Facebook's stock tumbles again. Data scandal wipes away nearly $50 billion

How your data makes Facebook billions
How your data makes Facebook billions

Facebook's stock slid for the second day in a row.

Shares of Facebook fell another 3% Tuesday on the heels of the company's worst day in four years. $49.4 billion has been wiped off Facebook's market value this week.

Investors punished Facebook after Cambridge Analytica, which had ties to President Trump's 2016 campaign, reportedly accessed information from about 50 million Facebook users to influence voters.

The company's slump has spread to the broader market, dragging down tech and social media companies. Twitter (TWTR) tumbled 10% and Snap Inc. (SNAP) lost 3%.

Facebook has become one of America's most valuable companies, with a market cap of around $488 billion. Its $49.4 billion loss in market value this week is larger than the market valuation of Ford, eBay or Delta.

Lawmakers in both the United States and UK are calling for founder and CEO Mark Zuckerberg to testify about the compromised data and Facebook's policies to protect user privacy.

Related: Facebook's data crisis deepens as questions mount

Zuckerberg holds around 400 million shares of Facebook. The value of his stake has lost $6.8 billion since Friday's market close.

He still owns roughly $70 billion worth of shares in the company, however, and his job is safe because he controls the majority of Facebook's shareholder vote.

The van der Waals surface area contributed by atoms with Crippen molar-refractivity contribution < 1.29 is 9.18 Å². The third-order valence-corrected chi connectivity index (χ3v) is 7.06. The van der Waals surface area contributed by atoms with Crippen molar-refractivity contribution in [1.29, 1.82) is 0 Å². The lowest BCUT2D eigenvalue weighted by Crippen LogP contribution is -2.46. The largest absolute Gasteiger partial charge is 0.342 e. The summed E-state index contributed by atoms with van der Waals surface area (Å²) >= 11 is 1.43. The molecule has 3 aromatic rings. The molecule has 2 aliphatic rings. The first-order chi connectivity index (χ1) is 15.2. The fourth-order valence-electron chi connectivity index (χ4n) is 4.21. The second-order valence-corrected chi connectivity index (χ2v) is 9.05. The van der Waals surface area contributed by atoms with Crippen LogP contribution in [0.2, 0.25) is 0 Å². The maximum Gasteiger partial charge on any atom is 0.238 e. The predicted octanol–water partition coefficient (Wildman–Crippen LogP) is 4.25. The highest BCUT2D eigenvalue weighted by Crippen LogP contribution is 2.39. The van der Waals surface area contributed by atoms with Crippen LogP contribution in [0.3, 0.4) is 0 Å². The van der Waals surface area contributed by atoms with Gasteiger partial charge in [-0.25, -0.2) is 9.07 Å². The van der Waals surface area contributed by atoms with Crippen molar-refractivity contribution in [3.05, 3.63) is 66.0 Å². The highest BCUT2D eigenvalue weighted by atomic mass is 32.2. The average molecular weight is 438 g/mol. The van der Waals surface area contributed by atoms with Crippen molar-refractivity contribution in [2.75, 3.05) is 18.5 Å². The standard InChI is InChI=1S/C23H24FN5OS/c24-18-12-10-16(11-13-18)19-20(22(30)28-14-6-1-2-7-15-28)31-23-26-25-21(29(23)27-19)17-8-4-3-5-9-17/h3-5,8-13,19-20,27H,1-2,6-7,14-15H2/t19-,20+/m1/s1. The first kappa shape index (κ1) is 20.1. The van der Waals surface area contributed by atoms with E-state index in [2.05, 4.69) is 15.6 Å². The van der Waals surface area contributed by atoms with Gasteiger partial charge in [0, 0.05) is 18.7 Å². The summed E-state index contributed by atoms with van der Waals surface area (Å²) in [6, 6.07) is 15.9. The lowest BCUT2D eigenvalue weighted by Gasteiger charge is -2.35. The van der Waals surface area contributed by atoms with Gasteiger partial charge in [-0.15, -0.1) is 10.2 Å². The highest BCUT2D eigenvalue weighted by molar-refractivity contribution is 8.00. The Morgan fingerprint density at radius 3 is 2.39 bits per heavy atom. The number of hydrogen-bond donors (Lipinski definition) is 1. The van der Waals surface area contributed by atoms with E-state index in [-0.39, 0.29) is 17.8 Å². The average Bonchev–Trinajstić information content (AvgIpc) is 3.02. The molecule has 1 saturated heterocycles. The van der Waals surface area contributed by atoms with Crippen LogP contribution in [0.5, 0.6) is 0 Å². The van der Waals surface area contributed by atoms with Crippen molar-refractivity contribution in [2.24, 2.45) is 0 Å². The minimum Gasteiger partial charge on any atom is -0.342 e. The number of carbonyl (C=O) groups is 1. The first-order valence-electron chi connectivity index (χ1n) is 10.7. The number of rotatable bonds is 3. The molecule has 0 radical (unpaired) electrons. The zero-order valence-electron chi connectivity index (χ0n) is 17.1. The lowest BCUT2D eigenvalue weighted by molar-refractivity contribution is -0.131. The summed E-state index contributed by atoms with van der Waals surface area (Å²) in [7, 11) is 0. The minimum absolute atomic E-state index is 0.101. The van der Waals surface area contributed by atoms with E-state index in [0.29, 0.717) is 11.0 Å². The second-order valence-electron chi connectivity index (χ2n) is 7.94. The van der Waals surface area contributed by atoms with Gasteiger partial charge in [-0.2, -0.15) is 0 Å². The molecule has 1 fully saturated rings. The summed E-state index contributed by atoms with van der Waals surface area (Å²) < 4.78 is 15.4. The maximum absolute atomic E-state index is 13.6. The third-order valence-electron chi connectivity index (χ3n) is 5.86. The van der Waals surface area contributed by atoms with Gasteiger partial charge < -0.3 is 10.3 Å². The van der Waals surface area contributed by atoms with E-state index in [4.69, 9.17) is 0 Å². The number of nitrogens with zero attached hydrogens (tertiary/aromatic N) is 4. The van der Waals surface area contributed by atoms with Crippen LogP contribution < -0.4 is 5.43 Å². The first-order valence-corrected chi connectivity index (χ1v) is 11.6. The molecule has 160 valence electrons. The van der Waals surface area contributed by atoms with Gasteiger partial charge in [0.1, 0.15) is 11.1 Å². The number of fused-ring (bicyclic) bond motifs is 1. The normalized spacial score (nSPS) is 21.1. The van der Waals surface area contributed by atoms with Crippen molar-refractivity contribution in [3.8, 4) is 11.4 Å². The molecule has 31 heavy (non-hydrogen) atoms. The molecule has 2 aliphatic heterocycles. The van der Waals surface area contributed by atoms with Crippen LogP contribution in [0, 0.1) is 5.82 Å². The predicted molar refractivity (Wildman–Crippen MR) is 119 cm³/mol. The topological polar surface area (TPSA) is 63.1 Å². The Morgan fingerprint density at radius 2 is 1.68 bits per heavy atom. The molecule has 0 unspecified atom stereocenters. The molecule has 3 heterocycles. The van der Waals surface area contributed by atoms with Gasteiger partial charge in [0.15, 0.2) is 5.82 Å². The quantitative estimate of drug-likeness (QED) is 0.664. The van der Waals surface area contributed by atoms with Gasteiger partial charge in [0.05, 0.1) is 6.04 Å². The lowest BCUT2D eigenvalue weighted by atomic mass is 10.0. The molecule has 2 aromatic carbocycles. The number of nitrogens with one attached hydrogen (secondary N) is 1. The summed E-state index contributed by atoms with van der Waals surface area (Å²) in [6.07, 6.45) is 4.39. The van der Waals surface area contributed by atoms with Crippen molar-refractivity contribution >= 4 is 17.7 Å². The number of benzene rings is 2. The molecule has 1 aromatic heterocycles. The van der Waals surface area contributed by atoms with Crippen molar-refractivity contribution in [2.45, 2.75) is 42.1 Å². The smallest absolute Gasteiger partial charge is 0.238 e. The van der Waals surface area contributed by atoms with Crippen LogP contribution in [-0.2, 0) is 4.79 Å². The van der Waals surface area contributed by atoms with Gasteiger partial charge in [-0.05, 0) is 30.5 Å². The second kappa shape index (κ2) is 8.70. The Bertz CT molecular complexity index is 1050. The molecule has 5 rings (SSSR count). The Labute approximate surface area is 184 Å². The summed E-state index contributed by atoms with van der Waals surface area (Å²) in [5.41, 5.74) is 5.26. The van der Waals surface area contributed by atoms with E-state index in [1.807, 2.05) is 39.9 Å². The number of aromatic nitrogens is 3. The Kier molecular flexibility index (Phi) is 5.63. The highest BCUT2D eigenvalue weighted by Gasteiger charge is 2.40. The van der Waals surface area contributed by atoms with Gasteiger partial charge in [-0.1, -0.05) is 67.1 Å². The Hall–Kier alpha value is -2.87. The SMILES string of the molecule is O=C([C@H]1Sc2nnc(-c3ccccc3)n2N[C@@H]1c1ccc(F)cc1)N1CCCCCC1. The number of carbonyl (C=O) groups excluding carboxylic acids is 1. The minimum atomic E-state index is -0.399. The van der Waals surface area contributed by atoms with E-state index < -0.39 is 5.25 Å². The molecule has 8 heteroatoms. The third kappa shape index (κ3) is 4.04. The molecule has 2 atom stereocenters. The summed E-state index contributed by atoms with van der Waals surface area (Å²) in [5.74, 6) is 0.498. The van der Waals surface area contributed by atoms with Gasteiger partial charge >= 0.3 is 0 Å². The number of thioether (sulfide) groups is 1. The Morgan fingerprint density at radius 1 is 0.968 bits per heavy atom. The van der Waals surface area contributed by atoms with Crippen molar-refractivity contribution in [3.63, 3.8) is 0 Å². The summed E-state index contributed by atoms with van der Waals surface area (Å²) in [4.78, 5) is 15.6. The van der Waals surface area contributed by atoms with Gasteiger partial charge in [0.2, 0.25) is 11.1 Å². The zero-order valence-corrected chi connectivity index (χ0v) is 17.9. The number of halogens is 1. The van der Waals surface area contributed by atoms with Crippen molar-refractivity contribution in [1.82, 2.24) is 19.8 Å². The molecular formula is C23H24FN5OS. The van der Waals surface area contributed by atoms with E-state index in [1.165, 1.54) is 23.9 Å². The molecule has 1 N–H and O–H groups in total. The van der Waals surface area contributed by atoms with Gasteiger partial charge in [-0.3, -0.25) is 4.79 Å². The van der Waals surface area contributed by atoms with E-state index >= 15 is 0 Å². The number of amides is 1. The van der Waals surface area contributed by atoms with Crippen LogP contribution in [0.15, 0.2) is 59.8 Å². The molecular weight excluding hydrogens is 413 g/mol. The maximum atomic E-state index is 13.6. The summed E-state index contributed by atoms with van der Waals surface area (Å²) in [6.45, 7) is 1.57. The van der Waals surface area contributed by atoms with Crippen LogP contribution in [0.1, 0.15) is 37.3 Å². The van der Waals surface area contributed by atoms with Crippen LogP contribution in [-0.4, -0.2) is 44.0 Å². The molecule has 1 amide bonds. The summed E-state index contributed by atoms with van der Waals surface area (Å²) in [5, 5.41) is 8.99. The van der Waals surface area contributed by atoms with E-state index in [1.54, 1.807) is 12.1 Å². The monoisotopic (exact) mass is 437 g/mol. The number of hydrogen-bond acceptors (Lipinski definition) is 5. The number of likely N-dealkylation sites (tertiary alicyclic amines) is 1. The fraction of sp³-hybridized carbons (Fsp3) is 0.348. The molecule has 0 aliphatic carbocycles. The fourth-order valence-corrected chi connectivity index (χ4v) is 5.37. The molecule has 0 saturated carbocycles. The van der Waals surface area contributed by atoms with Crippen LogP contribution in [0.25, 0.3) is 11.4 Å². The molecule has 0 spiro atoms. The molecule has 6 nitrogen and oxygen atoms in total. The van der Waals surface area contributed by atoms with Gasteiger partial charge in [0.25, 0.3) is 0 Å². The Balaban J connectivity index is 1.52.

A drumbeat of negative headlines and the possibility of tighter regulations have caused investors to unload some of their assets in Facebook, said Benjamin Schachter, an analyst at Macquarie Capital, in a research note.

Related: Is your data safe on Facebook? Not really

Facebook makes money by selling advertisements on its platform. If users log off because they're worried about privacy, or if companies and advertisers slow spending on the site, Facebook's model could be in jeopardy.

"Weaker user or ad growth are the most material risks to the stock," Morgan Stanley analyst Brian Nowak wrote in a note.

Both analysts expect Zuckerberg to go on offense to tamp down lawmakers' pressure and restore investors' confidence.

"We look for [Facebook] to become more assertive about the mistakes it has made, the unintended actions that have occurred on the platform, and how it intends to fix them," Nowak said.

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